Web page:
CDC update on Ebola
The Centers for Disease Control and Prevention have taken the unusual step of revamping their main website in response to the significant outbreak of Ebola Hemorrhagic Fever in central Africa. Traditionally, outbreaks of this disease have had epidemiologists worried when they occur, but fortunately the severity of the disease also means that it outbreaks have been contained rapidly, and the number of deaths historically have not been high with at most a few hundred deaths. The mortality in all outbreaks however has been high, with up to a 90% fatality rate in a 2003 outbreak in the Dem. Republic of the Congo. Currently, no treatment or preventative vaccine exists for Ebola virus.
The current outbreak is historic in its severity; as of late September, an outbreak in West Africa has affected over 6000 people with about a 50% death rate. The origin of this and previous outbreaks is similar, with the virus moving from its native reservoir in bats to non-human primates, and then to humans. Outbreaks in human populations then occur when human to human transmission occurs with high frequency. The CDC estimates that this number of cases will continue to rise, with potentially 21,000 cases by the end of September, and estimates from the World Health Organization are similar in scope.
To curtail this rise in cases, immediate measures need to be instituted, primarily consisting of ensuring that sick individuals are cared for in equipped Ebola Treatment Units, or if full, in home/community settings with appropriate infection control procedures in place including safe burial procedures. The CDC currently has over 700 staff members actively working on the epidemic at labs in the US, and have deployed almost 100 specialists to offer assistance in the affected region. Part of their work oversees is to assist with screening measures to prevent the epidemic from spreading to other regions, and ensuring that medical and humanitarian resources can reach the affected areas. For US citizens, a non-essential travel alert for this region has been issued.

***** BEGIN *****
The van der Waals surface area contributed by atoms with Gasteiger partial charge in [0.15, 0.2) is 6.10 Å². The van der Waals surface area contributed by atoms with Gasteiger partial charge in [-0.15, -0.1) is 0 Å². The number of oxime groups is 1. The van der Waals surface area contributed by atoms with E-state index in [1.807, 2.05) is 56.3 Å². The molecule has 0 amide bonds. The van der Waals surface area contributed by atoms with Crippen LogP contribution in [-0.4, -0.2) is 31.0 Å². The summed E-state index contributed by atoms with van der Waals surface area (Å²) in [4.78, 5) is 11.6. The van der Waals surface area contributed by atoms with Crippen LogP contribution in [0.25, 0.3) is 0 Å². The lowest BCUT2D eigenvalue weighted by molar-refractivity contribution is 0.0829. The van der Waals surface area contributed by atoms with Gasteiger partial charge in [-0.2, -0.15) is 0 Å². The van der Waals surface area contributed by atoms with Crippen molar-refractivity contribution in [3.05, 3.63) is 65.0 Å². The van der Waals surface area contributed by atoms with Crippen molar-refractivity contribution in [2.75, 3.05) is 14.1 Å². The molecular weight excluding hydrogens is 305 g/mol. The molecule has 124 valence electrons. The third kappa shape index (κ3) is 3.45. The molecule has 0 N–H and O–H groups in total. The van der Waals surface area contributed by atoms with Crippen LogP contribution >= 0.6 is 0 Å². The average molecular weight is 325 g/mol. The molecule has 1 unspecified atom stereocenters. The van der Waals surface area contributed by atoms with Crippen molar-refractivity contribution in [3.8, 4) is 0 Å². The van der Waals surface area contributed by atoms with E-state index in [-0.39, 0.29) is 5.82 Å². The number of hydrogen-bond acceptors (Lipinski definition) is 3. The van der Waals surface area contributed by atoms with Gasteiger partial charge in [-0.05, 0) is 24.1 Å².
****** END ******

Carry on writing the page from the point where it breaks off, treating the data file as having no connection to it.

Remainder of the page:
Public health investigators think that the current outbreak is so severe for a variety of reasons. Seasonal climate variation has potentially created an environment where the virus flourishes in its animal reservoir, or perhaps facilitates transfer from the bat to other transient animal carriers. Development into the jungle has eased the movement of people into regions where the virus is natively found, making animal-human transmission easier. Additionally, political turmoil makes it more difficult for health officials to rapidly respond when an outbreak occurs, and the current outbreak region spreads over several political jurisdictions. Together, these factors have combined for a perfect storm enabling a much greater outbreak than previously seen. The good news in all of this is that there is an international response to the outbreak, and the likelihood of the epidemic spreading to the United States remains very small, even when patients are brought to the US for treatment.